Immigration authorities have implemented new guidelines for asylum officers that are likely to make it impossible for thousands of Central American migrants to prove they have a “credible fear” of persecution in their home countries.
U.S. Citizenship and Immigration Services, the agency responsible for handling affirmative asylum claims, has told asylum officers they must deny applications made on the basis of domestic or gang violence unless applicants can prove their home governments ordered the violence or were otherwise complicit in it.
The guidelines, which were separately reported Wednesday night by CNN and the Washington Times, further instruct officers to take into account whether the applicant illegally entered the U.S. to claim asylum. An illegal border crossing could factor into the decision to reject a claim, according to the new guidance.
The Trump administration has argued migrants who make fraudulent claims or otherwise aren’t eligible for asylum under U.S. law abuse the asylum process. It has pointed to the wide gap between the rate of positive “credible fear” findings — about 80 percent — and the rate of successful asylum petitions — about 20 percent for asylum seekers from Central America — as evidence that the system is gummed up with frivolous claims.
Attorney General Jeff Sessions first moved to tighten asylum standards in June when he ruled that immigration courts had erred in allowing certain victims of domestic violence to be considered part of a “particular social group” facing persecution. The ruling, which is binding on all immigration judges, says that violence of a personal nature, to include generalized gang violence, is not enough to meet the standard for a valid asylum claim under U.S. law. (RELATED: Sessions Tightens Asylum Standards, Says Domestic Violence Not Enough For Valid Claim)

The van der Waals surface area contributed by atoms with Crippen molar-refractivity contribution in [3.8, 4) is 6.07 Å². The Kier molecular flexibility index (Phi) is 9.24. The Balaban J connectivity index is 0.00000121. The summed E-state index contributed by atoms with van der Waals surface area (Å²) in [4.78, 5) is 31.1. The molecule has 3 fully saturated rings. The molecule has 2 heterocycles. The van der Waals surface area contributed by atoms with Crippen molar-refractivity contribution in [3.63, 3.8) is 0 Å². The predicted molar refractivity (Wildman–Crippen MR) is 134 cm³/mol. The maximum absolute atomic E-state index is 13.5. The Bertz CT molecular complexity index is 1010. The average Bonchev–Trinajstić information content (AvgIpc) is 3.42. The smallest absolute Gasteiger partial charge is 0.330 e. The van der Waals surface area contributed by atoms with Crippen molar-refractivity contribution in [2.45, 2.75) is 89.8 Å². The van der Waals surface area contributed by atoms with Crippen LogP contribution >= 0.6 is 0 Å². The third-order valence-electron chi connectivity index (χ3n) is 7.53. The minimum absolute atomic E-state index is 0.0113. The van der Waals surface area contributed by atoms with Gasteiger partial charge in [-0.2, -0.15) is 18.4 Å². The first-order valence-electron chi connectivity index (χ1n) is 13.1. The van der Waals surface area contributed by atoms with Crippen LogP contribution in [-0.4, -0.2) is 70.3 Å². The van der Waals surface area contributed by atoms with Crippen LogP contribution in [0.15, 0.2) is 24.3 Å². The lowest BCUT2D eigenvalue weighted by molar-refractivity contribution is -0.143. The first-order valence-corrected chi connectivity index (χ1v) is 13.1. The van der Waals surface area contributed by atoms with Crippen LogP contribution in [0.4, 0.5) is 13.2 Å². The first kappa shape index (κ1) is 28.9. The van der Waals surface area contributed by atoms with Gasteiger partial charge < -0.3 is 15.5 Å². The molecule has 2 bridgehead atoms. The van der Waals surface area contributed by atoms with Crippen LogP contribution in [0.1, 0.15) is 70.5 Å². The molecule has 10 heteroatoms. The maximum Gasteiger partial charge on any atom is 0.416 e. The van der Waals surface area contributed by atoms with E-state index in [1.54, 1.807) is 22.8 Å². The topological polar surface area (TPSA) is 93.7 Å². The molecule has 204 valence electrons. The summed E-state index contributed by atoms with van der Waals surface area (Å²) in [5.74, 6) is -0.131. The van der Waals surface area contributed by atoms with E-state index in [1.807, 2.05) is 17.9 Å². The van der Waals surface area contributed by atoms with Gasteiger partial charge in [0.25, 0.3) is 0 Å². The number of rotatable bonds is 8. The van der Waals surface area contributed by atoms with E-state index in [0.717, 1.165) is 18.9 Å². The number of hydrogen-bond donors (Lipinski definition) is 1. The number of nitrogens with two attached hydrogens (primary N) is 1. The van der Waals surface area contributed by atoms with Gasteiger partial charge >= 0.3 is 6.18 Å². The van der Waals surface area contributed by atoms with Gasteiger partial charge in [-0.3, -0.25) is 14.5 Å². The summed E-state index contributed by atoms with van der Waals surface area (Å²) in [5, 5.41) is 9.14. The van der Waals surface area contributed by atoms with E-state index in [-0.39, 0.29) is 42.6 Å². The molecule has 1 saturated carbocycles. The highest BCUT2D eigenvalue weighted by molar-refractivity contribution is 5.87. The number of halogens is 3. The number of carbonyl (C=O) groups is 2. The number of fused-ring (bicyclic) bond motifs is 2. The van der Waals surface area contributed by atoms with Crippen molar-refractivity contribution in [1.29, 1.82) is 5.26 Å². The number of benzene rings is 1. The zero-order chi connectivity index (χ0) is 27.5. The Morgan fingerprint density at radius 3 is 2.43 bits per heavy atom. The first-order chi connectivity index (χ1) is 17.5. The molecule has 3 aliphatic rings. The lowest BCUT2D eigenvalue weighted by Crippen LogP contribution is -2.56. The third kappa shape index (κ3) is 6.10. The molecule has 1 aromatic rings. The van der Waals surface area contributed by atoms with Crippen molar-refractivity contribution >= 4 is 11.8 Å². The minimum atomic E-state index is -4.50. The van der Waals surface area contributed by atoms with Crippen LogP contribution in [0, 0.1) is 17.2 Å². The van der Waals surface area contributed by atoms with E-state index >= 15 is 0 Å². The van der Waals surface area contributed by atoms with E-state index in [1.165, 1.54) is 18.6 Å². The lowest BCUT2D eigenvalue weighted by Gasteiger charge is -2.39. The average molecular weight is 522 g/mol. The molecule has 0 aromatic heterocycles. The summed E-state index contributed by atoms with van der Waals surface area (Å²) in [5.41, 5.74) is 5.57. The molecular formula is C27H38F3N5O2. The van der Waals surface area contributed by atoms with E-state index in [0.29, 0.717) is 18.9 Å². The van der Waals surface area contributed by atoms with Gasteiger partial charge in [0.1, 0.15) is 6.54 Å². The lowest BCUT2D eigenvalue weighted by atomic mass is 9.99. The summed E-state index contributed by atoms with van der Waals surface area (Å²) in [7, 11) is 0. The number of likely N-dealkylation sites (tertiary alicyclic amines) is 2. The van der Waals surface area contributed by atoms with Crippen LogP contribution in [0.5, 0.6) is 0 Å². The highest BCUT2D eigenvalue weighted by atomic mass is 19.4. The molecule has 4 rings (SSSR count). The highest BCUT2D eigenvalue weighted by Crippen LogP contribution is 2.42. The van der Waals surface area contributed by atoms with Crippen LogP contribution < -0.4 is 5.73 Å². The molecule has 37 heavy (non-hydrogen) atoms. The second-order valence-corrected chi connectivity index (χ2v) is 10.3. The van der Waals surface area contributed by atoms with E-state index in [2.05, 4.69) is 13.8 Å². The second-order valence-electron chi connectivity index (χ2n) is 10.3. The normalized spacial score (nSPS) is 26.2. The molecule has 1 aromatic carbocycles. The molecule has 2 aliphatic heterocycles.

“An alien may suffer threats and violence in a foreign country for any number of reasons relating to her social, economic, family, or other personal circumstances,” Sessions wrote. “Yet the asylum statute does not provide redress for all misfortune.”
The new USCIS guidance essentially applies Sessions’ order to immigration judges to the agency’s asylum officers, who will use the stricter standards in initial “credible fear” interviews with asylum seekers. Since nearly all Central American asylum seekers say they are fleeing non-political violence, the higher bar is likely to result in a much lower rate of “credible fear” determination, and as a result, fewer asylum cases in immigration courts.
“Claims based on … the members’ vulnerability to harm of domestic violence or gang violence committed by non-government actors will not establish the basis for asylum, refugee status, or a credible or reasonable fear of persecution,” the guidance states, according to CNN.
Between 2008 and 2016, the number of annual asylum claims exploded by 1,700 percent, according to the Department of Homeland Security. The surge has been driven by a wave of migrants from Central America, mostly families and unaccompanied minors, who say they are fleeing intractable violence and poverty.
Until 2013, roughly one out of 100 arriving aliens claimed credible fear, according to DHS figures released in April. By 2017, that ratio had risen to roughly one out of 10 — meaning an unauthorized alien who arrived that year was 10 times as likely to claim credible fear as one who arrived just four years prior.
The backlog of affirmative asylum cases now stands at about 300,000.
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